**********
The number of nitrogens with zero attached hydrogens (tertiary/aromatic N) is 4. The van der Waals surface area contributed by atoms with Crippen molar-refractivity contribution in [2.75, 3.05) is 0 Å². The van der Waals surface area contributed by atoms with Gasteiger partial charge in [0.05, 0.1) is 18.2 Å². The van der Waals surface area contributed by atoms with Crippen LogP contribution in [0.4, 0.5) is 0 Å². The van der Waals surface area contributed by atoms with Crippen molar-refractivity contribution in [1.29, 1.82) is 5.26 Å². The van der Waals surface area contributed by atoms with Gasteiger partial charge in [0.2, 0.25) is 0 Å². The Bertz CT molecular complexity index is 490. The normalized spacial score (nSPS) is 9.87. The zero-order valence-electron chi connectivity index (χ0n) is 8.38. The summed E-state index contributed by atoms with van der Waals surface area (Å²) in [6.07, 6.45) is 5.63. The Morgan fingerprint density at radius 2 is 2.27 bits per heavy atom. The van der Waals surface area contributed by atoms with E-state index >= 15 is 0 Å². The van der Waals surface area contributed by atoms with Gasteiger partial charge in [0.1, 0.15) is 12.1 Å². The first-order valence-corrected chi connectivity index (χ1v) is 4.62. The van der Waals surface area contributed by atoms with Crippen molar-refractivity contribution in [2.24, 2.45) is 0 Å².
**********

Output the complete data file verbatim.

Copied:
The number of nitrogens with zero attached hydrogens (tertiary/aromatic N) is 4. The van der Waals surface area contributed by atoms with Crippen molar-refractivity contribution in [2.75, 3.05) is 0 Å². The van der Waals surface area contributed by atoms with Gasteiger partial charge in [0.05, 0.1) is 18.2 Å². The van der Waals surface area contributed by atoms with Crippen LogP contribution in [0.4, 0.5) is 0 Å². The van der Waals surface area contributed by atoms with Crippen molar-refractivity contribution in [1.29, 1.82) is 5.26 Å². The van der Waals surface area contributed by atoms with Gasteiger partial charge in [0.2, 0.25) is 0 Å². The Bertz CT molecular complexity index is 490. The normalized spacial score (nSPS) is 9.87. The zero-order valence-electron chi connectivity index (χ0n) is 8.38. The summed E-state index contributed by atoms with van der Waals surface area (Å²) in [6.07, 6.45) is 5.63. The Morgan fingerprint density at radius 2 is 2.27 bits per heavy atom. The van der Waals surface area contributed by atoms with E-state index >= 15 is 0 Å². The van der Waals surface area contributed by atoms with Gasteiger partial charge in [0.1, 0.15) is 12.1 Å². The first-order valence-corrected chi connectivity index (χ1v) is 4.62. The van der Waals surface area contributed by atoms with Crippen molar-refractivity contribution in [2.24, 2.45) is 0 Å².